Mount Yukla is one of the gnarliest peaks in the Chugach. From Anchorage, it is one of the best places to climb big, hard lines in a relatively short time without paying for a flight to the Ruth. While its elevation isn't anything to squak about by Alaska standards, Yukla is a beast of mountain. The northern side has well over 4000 feet of elevation gain.
In the past decade, Yukla has become the hot spot for a small group of local alpinists. There are at least ten established routes on Yukla, with only one of them being anything close to a walk up.
John Kelly has been most prominent in the development of routes on the northwest side, out of Icicle Valley.
All technical routes have required at least one bivy or "in a push" climbing of around 24-48 hours or more.
The alpine season for Yukla is typically from late September to early April.
New route information appears in almost every American Alpine Journal from 2006 to 2012, with many informative photos and tales of suffering.
Specific route information will be added in the future.
From Anchorage, drive North to Eagle River and then to the Eagle River Nature Center, 12 miles down the road.
Hike 5.5 miles to Icicle Creek and hope to god you locate the proper climber's trail which is sporadically marked with flagging, cairns and cut branches. (1.5-2 hours from trail head)
Do not go straight in to Icicle Creek if possible. While it is possible to get up to the valley from here, it is very cliffy, steep and exposed.
When looking straight at Icicle Creek Drainage from the river, you will see a prominent buttress on your left. Navigate through a grove of cottonwoods to the base of the rampy buttress. Look for a gully (the general path of least resistance), occasionally marked by cairns and cut limbs. This is the best and safest way to access the drainage.
Eventually you will find yourself atop the buttress and over the steep cliffs of the lower drainage. Continue following the faint trail, weaving up and down, through thick alders. If you lose the trail, backtrack and pick it up again or suffer at your own will.
Eventually you will cross three prominent gullies which can be either scree or avalanche debris depending upon the season. Later you will drop down towards the creek, aiming for a large single cottonwood tree towering above the mess of alders. Follow the creek up and around (on the left side) as it begins to open up and become less of an alder bash.
Look for the large, obvious boulder AKA the "Boulder Bivy" on the left at the mouth of the valley. Rocks have been piled up as wind blocks. Ample water can be found in a small creek below the boulder. (5-10 hours from trail head)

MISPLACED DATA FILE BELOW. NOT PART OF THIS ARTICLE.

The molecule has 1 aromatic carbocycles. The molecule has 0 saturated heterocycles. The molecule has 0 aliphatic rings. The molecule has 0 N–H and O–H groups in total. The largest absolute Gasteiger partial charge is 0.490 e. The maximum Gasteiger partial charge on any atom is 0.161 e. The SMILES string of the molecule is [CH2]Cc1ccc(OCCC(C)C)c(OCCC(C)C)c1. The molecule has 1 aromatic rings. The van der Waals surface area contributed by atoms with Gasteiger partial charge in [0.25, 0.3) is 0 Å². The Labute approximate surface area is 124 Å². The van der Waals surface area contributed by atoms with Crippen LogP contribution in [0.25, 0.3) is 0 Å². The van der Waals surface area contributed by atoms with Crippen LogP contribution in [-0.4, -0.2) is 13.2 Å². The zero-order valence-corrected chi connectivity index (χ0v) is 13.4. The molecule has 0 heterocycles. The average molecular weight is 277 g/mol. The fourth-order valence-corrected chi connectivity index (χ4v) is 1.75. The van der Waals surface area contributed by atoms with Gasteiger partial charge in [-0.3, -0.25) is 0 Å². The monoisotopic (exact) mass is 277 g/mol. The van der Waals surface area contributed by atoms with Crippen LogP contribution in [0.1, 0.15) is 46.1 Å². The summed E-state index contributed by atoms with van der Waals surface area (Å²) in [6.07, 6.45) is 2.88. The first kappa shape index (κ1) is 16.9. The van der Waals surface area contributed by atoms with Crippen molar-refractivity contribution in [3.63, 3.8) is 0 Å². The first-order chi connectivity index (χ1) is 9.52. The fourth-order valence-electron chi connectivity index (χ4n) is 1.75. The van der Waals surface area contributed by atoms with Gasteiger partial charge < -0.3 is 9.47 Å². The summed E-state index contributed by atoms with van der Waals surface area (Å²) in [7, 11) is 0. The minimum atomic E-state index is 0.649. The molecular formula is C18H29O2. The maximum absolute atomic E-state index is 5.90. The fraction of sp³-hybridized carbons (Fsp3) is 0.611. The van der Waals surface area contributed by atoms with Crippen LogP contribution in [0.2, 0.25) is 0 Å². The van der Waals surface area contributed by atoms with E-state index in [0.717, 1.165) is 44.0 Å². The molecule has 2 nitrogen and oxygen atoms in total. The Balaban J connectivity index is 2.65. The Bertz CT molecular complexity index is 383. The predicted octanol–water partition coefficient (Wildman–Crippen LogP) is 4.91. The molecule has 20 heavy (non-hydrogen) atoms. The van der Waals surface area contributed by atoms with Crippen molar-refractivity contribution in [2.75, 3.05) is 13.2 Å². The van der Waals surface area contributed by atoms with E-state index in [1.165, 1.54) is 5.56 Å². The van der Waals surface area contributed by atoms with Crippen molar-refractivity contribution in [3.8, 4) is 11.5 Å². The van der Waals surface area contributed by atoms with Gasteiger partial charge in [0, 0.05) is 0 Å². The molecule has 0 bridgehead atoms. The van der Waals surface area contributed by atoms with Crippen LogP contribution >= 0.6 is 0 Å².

Plan on anywhere from 5-12 hours to reach the Boulder Bivy depending on conditions and luck with staying on the faint trail. Note that getting up Icicle Drainage is no easy task, especially if you are not sure where you are going. Many avid Chugach hard men have called this the worst bushwhack they have ever seen. If not on the narrow trail, expect an endless labyrinth of tangled alders, slick scree and devil's club.
6 Total Routes
['4 Stars',2],['3 Stars',3],['2 Stars',1],['1 Star',0],['Bomb',0]
Featured Route For Mount Yukla
North Couloir/Barranow Couloir 5.6 4c 14 V 12 S 4b
WI4- Steep Snow AK
: Anchorage & South Central I...
: Mount Yukla
Conditions on this climb vary greatly depending on the season and snow conditions. Later in the season it's mostly a steep snow route. Early season it's a classic mixed route with around 2,000 feet of ice climbing and 1,500 feet of rock. It's one of the first lines in the area to come into condition. Usually by late October/early November it starts to get buried so get on it early. For the prime early season conditions it seems to be best when the bottom half of the face is free of snow. After t...[more] Browse More Classics in AK
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Aerial view of the north face of Yukla. The Barano...
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A particularly blustery and stormy day on Yukla
The northwest face of Yukla. Three lines have been...
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The north face of Yukla from the air
BETA PHOTO: Another shot of the north Face
Photo John Kelley